I needed to run the Dantz Retrospect Backlup client onto my new Apple XServe G5. The problem is that the G5 doesn’t have a monitor. You can install packages through the command line on the server. Simply ssh into the box, then run the installer command. If you want to log into the box with a graphical interface, as is required for programs that don’t provide a package, Apple recommends you buy the $299 “Apple Remote Desktop.” That is a lot of money for a one time use.
Then I remembered that OS X 10.4 includes a VNC server in the system. On Tiger clients, its in the Sharing system preference pane. On Tiger server, however that option is not available. So I decided to install a VNC server.
1. Download the OSXvnc server application. http://www.redstonesoftware.com/vnc.html
2. Copy the OSXvnc application to your XServe’s /Applications/ folder. I did this by sharing the root level of the hard drive, logging into the XServe (Apple-K) from my computer, and copying the application into the /Applications/ folder. Then I disconnected from the drive, and turned off the sharing of the root folder.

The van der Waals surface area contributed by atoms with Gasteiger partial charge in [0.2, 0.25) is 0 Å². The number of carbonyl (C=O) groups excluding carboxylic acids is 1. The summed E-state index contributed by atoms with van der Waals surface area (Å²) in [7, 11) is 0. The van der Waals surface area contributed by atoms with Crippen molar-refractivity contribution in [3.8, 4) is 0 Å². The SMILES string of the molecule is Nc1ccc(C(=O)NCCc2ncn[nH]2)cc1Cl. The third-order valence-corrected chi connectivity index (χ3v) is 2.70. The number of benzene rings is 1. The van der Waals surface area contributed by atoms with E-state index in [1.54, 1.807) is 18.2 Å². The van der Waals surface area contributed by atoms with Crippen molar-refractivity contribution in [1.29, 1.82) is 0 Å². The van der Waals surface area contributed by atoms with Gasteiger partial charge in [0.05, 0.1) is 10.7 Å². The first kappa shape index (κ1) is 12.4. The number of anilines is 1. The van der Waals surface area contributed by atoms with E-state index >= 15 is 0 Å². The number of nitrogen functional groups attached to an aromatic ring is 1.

3. Ssh into the XServe.
4. I then ran the OSXvnc program by typing “sudo open /Applications/OSXvnc.app/” You should be prompted for the system password.
5. Then using a VNC client (I recommend Chicken of the VNC, available at http://sourceforge.net/projects/cotvnc/) I connected to my XServe. I was prompted with a standard OS X login box. I logged in as a user with administrative privileges.
6. Then I ran the Retrospect Client installer. It prompted me for for a few things (Retrospect password) and then restarted the server. Once the machine restarts, you will be disconnected from the VNC server. You’ll need to re-enable it if you want to log in again through Chicken of the VNC. You can enable OSXvnc to come up automatically when the server starts up, but be sure to set a password if you do that. You can also change the port that is used.
That’s all there was to it. I saved $300 through two open-source applications.